Monthly Archives: March 2009

Patricia D. White to Be Dean of University of Miami School of Law

President Donna E. Shalala appoints Patricia D. White as Dean of The School of Law

CORAL GABLES, FL (March 26, 2009) – The University of Miami announced today that  Patricia D. White, a nationally known leader in legal education, has been named Dean of the UM School of Law.  White is currently the Jack Brown Professor of Law at the Sandra Day O’Connor College of Law at Arizona State University where she served as law dean from January 1999 to July 2008.  During the 2008-09 academic year White is Visiting Professor at the Georgetown University Law Center and is serving as Special Counsel to Steptoe & Johnson, LLP in Washington, D.C.  White will begin work at UM in July.   She replaces Paul R. Verkuil, who has served as Acting Dean for the last year, and Dennis O. Lynch, who served as law dean for a decade before stepping down in 2008.

“The University of Miami has gained a visionary leader in the legal education arena,” said UM President Donna E. Shalala. “Her vast experience, energy, and innovative spirit will greatly enhance the law school’s national profile.” Retired Supreme Court Justice Sandra Day O’Connor said “The University of Miami has made a wonderful choice for the dean of its law school. Trish White was a superb dean at the Sandra Day O'Connor College of Law, and she will come to Miami with experience, wisdom, and enthusiasm.”

“Having served as a law school dean in the past, Trish is poised to strengthen a variety of aspects of the school, including the faculty and its academic programs,” stated UM Executive Vice President and Provost Dr. Tom LeBlanc.

Professor White joined the Arizona State University College of Law faculty as dean and was the longest serving dean in the history of the College. Her leadership marked a transformative and innovative period for the law school. Its faculty doubled in size, the student-teacher ratio became the third best in the country; interdisciplinary and joint programs in medicine, philosophy, psychology, international law, and real estate development were created; a nationally acclaimed legal writing program was developed; five new clinics were added; an exceptionally active pro bono program for students was established; the faculty’s publications gained national recognition; and two centers of excellence – the Indian Legal Program and the Center for the Study of Law, Science, & Technology—became preeminent.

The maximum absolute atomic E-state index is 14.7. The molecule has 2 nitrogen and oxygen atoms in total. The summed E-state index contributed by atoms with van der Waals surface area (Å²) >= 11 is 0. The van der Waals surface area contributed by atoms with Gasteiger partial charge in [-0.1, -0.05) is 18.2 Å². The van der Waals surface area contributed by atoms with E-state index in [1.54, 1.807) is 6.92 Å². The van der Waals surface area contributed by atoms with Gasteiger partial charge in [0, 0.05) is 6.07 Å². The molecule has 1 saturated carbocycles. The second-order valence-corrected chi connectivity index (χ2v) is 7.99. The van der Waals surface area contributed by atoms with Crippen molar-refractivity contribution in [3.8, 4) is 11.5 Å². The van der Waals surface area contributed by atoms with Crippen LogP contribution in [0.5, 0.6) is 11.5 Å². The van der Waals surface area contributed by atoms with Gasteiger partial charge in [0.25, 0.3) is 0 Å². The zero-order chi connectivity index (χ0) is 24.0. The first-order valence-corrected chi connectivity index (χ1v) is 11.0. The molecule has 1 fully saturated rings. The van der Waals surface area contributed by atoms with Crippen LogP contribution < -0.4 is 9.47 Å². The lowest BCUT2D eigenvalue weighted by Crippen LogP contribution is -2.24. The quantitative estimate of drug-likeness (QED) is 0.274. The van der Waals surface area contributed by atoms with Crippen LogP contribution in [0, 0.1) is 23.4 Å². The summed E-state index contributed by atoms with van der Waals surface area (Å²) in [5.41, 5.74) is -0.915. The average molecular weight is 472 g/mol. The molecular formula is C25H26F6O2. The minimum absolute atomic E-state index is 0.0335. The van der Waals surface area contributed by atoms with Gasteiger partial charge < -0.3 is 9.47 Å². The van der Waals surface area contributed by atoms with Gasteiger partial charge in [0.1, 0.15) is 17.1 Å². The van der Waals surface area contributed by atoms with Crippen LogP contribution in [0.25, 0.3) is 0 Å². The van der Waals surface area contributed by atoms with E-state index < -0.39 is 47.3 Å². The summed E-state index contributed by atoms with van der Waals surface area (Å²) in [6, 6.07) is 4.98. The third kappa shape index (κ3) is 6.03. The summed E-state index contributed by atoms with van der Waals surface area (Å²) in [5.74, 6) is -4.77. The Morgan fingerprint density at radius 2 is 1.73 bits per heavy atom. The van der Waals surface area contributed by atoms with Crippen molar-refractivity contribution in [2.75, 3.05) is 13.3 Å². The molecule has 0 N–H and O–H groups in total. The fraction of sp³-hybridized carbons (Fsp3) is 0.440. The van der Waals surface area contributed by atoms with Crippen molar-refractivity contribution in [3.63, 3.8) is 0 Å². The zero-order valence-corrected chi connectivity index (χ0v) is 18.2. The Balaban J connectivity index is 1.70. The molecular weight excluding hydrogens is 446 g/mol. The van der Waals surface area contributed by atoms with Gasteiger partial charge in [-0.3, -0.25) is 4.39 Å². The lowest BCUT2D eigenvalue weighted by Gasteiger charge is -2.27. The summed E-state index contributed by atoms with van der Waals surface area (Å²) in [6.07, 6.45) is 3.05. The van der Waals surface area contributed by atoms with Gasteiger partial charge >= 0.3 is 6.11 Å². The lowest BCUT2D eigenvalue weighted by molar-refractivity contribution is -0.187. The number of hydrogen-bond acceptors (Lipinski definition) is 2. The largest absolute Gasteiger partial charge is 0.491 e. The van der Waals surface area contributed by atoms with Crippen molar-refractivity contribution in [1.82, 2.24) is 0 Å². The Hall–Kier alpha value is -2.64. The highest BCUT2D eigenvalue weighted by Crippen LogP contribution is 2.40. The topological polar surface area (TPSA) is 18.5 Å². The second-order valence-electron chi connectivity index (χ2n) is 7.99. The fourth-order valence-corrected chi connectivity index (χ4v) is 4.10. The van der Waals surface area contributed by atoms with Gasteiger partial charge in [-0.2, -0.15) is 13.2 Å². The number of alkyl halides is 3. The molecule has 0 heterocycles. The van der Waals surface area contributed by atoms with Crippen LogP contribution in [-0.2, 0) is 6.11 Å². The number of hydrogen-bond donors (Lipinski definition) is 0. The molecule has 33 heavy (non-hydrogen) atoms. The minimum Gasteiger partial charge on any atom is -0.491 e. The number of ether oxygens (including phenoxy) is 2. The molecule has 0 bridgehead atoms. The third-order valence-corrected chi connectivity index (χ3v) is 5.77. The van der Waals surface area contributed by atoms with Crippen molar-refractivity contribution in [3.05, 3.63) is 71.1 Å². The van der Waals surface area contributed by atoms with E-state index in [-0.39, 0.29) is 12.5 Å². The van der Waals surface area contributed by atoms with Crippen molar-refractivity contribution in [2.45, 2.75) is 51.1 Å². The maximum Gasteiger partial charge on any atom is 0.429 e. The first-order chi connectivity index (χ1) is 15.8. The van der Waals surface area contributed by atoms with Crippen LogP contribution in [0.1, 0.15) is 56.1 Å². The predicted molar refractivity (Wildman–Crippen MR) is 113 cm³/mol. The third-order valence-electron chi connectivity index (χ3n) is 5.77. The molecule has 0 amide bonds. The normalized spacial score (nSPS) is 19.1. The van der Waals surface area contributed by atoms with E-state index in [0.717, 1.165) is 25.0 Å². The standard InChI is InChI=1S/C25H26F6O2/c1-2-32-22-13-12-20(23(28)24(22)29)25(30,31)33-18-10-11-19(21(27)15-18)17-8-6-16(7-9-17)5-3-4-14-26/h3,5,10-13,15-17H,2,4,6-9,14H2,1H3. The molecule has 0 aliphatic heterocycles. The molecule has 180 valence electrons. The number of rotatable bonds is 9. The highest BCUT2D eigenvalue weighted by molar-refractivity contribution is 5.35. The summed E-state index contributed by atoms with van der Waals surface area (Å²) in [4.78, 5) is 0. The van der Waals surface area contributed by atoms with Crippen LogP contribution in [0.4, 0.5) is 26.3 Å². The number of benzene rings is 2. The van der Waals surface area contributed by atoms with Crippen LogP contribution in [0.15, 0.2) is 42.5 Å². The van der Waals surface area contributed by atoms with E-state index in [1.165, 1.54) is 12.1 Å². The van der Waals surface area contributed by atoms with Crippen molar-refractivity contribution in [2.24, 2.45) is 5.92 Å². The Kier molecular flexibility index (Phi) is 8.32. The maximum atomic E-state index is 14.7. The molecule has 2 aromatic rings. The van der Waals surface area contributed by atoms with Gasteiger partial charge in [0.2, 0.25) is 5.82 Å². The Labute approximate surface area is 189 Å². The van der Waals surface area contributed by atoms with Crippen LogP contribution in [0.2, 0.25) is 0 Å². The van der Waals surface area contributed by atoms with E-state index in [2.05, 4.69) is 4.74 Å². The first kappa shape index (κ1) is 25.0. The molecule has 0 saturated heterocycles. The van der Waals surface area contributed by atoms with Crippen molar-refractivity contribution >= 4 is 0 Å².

Professor White earned her BA, MA, and JD degrees at the University of Michigan. She has published widely in the areas of tax law, bioethics, philosophy of law, legal education and torts. She has taught at the Georgetown University Law Center, the University of Michigan and the University of Utah and has had extensive practice experience in tax law and in estate planning. She is a member of the District of Columbia, Michigan, and Utah bars and is an elected Fellow of the American College of Tax Counsel. Professor White has won many awards. Just last week she was awarded the Judge Learned Hand Award for distinguished public service by the Arizona chapter of the American Jewish Committee.

“The University was in search of a first rate legal scholar to lead the law school and we have found it in Patricia White,” said Dr. William Green, School of Law Dean Search Committee Chair and Senior Vice Provost and Dean of Undergraduate Education at UM. “Her commitment to academic excellence will help create one of the great academic legal centers in the country.”

This is very good.

Posted in U.Miami | 49 Comments

Stay Tuned